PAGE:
WordPress-driven sites compromised due to permission settings

Over the weekend the discussion surrounding the mass compromise of sites running WordPress continued. After some research on various blogs, the common link discovered in the attacks wasn’t plug-in related or a ZeroDay vulnerability, it was a permissions issue.

The sites were compromised by altering the siteurl value in the wp_options table of targeted sites. Once this value was altered by the attacker, an Iframe was injected into the rendered page, which would then redirect visitors to a malicious domain where Malware, Rogue anti-Virus, and various client side exploits were delivered.

The interesting observation when looking at the malicious destinations used by the Iframe was that it served up Malware in the BUZUS family. This is interesting as BUZUS is traditionally spread using instant messaging programs according to researchers from TrendMicro.

BUZUS is a Trojan that has been used in the past to launch Denial-of-Service attacks. In addition to instant messaging, BUZUS has also been known to spread over P2P networks by mimicking the names of popular games and movies.

The injected Iframe also prevented administrative access to the WordPress related sites, and had the drawback of making infected sites visible to the public. In addition, the attack was also noticeable to the site administrator due to the fact that anything dependent on the siteurl would cease to function properly.

The attacks were traced to permissions on the wp-config.php file. Most sites will be fine if the file is set to 0644. However, they are often set to less restrictive permissions such as 0755.

The difference is that 0644 controls access and allows the server to read the file and use it, while 755 means everyone can read and execute the file, and depending on methods, write to it as well. For the most part, the best practice is to use 0755 sparingly when it comes to file permissions and development requirements. If you can avoid using it, you should.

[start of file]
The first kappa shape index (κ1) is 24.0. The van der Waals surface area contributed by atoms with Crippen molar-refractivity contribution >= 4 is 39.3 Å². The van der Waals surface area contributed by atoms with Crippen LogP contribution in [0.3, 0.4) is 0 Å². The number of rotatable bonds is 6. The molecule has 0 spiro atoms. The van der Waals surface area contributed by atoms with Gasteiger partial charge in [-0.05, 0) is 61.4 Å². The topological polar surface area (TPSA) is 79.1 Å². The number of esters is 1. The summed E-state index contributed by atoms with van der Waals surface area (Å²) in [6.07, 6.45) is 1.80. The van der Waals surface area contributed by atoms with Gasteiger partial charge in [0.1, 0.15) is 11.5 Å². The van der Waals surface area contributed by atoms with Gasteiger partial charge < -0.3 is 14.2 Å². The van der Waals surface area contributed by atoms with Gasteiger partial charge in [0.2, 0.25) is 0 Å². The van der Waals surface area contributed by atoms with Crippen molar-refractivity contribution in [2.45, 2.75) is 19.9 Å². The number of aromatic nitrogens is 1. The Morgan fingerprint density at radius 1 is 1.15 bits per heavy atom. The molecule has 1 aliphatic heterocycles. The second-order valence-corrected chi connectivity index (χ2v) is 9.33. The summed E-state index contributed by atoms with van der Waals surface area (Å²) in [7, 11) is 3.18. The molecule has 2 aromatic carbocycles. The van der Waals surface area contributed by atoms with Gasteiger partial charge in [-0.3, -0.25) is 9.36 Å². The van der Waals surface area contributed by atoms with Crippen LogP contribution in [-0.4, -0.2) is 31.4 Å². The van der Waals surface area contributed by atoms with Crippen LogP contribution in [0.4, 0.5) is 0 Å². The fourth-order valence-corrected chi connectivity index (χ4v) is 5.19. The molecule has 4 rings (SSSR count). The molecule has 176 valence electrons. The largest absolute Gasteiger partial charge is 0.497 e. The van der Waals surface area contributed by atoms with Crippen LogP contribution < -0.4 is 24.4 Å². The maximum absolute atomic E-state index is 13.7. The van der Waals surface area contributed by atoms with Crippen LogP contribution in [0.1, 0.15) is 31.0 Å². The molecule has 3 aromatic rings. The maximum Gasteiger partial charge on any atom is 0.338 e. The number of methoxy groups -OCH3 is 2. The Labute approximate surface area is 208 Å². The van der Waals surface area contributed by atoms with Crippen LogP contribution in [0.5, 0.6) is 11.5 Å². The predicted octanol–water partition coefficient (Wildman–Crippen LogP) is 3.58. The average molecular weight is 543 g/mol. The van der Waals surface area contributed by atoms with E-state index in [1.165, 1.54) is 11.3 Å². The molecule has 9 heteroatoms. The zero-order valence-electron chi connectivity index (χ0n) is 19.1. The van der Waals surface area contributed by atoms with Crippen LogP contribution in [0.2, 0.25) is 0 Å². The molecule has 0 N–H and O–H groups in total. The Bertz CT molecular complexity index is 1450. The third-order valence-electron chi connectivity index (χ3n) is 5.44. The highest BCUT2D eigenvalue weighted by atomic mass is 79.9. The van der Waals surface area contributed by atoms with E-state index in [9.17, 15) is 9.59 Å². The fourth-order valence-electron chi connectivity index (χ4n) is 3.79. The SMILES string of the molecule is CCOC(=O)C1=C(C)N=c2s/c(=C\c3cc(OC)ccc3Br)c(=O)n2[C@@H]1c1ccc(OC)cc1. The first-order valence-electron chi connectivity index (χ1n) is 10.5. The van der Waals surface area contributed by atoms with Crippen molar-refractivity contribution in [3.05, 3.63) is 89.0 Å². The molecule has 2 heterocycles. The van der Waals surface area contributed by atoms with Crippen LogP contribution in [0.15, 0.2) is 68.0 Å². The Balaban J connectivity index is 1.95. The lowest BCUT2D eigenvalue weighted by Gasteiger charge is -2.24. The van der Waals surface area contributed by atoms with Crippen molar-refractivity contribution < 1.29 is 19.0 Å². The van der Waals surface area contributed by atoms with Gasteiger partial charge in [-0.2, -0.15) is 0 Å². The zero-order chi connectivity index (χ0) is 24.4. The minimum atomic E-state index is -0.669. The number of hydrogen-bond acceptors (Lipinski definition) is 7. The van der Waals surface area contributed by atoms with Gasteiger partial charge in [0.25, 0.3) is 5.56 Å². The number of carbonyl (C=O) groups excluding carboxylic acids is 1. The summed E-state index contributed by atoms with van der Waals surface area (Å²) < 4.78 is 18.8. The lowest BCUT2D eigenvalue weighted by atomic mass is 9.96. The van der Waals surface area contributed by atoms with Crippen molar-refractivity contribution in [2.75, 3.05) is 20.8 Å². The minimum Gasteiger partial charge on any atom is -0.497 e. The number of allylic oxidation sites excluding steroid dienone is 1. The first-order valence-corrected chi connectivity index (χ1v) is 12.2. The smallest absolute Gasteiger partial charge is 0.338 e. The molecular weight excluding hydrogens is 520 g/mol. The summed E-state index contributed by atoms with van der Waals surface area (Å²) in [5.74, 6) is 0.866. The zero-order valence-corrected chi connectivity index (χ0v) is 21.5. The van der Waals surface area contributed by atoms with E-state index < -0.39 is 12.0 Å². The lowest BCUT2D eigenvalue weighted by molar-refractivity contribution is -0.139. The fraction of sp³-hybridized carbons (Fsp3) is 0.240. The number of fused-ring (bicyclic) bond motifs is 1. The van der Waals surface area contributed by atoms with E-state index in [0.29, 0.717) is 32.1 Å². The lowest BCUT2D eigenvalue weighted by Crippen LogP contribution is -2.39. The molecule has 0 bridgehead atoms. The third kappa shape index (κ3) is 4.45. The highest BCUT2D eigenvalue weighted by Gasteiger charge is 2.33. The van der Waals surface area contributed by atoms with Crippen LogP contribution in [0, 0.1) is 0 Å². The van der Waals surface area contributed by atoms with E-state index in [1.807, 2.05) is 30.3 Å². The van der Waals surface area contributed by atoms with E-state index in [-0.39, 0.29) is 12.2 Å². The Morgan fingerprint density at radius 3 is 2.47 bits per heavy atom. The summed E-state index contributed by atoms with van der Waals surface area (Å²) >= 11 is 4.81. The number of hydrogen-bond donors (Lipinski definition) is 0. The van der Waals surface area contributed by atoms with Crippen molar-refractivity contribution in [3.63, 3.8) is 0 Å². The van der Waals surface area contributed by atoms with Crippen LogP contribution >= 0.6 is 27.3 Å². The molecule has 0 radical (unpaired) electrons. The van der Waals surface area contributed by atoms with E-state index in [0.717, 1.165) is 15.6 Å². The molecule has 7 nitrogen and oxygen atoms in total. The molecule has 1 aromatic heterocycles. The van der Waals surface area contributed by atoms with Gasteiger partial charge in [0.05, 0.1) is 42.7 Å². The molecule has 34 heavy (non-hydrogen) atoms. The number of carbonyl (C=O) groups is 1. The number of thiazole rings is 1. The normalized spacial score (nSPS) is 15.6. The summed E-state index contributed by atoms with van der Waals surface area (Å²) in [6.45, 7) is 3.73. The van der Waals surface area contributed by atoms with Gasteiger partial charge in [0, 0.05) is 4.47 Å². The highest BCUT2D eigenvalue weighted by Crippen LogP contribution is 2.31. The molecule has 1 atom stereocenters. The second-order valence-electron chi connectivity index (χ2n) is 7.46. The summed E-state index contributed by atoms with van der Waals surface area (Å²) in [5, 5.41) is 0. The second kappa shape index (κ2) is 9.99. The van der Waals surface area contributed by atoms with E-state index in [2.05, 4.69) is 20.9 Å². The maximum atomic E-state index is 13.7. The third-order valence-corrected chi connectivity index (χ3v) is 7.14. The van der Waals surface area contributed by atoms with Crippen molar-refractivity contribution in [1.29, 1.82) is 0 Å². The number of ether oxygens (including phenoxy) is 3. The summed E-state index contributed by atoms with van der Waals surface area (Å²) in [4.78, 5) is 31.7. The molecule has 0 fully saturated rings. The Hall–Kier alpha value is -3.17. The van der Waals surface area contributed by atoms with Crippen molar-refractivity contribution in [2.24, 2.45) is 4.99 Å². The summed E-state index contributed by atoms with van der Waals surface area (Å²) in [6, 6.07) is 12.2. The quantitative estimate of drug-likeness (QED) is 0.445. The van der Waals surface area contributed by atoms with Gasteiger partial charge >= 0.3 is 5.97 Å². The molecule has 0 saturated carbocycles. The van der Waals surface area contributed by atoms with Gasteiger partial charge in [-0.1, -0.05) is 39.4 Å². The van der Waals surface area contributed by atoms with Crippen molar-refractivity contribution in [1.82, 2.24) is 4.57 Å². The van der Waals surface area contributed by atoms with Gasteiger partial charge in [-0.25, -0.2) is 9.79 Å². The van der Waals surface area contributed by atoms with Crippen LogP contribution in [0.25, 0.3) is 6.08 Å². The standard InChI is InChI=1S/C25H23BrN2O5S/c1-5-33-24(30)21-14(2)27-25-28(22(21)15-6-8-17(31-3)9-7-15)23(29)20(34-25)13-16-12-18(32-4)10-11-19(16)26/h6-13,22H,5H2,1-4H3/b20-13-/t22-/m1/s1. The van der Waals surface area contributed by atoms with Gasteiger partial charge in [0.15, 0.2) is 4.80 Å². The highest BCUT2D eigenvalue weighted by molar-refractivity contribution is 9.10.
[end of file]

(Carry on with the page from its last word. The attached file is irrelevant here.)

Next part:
Because the wp-config.php file was set with improper permissions, the attacker was able to access it with ease. As most shared hosting uses a predictable and single method for database access, an attacker sharing the same host as the victim already has access to the host’s databases.

The wp-config.php file stores the database username and password in clear text. With this information, combined with the data related to database structure, which is usually uniform, the attacker is able to navigate the WordPress installation’s backend altering things at will.

Network Solutions, GoDaddy, and MediaTemple are just three shared hosting companies that had customers impacted by the mass compromise. There is no way to know how many other shared hosting services were affected.

As an idea of how the compromised sites would appear in Google, you can see examples here and here.

Researchers David Dede (Sucuri Security) and Denis Sinegubko (Unmask Parasites) both reached the same conclusions, that file permissions were to blame for the incident, but selected different sources for the problem overall.

Dede, wrote that WordPress could be blamed for allowing clear text access to the database details, and for failure to install itself securly. On the other hand, Dede said that users could be blamed for not securing their blogs. Sinegubko said that the issue is a design flaw with WordPress. Again, the standard practice is to use 0644 as the permissions setting for wp-config.php, but since the attack, it has been suggested by Network Solutions and others to use 0640.

“Unfortunately, this trick will only work on servers with suPHP. On other servers where web server executes PHP scripts with its own rights, this trick will [completely] break WordPress blogs. Every page will produce the ‘Failed opening required wp-config.php’ error,” Sinegubko wrote.

“This means that WordPress blogs on most shared servers are vulnerable to this sort of attack...Any other database driven web scripts that store database credentials in plain text are also vulnerable.”

There is no word if WordPress plans to address how file permissions are used, and presently they recommend the use of 0750 for users on shared hosting in their hardening manual. In the WordPress forums, the advice is to use the most restrictive permissions that are available.

For some this means setting public_html to 0750, WordPress related folders to 0755, and WordPress related files to 0644. For others it means using 0640, but that will only work depending on how your host manages their server.

For those on dedicated servers and hosting, you can better control how PHP and Apache work, and for the most part those with dedicated sites were not included in the recent problems.

For now, restrict as much as possible, and monitor how your site appears in search engines. If you discover problems, hosts like Network Solutions and MediaTemple are available to help with resolution.

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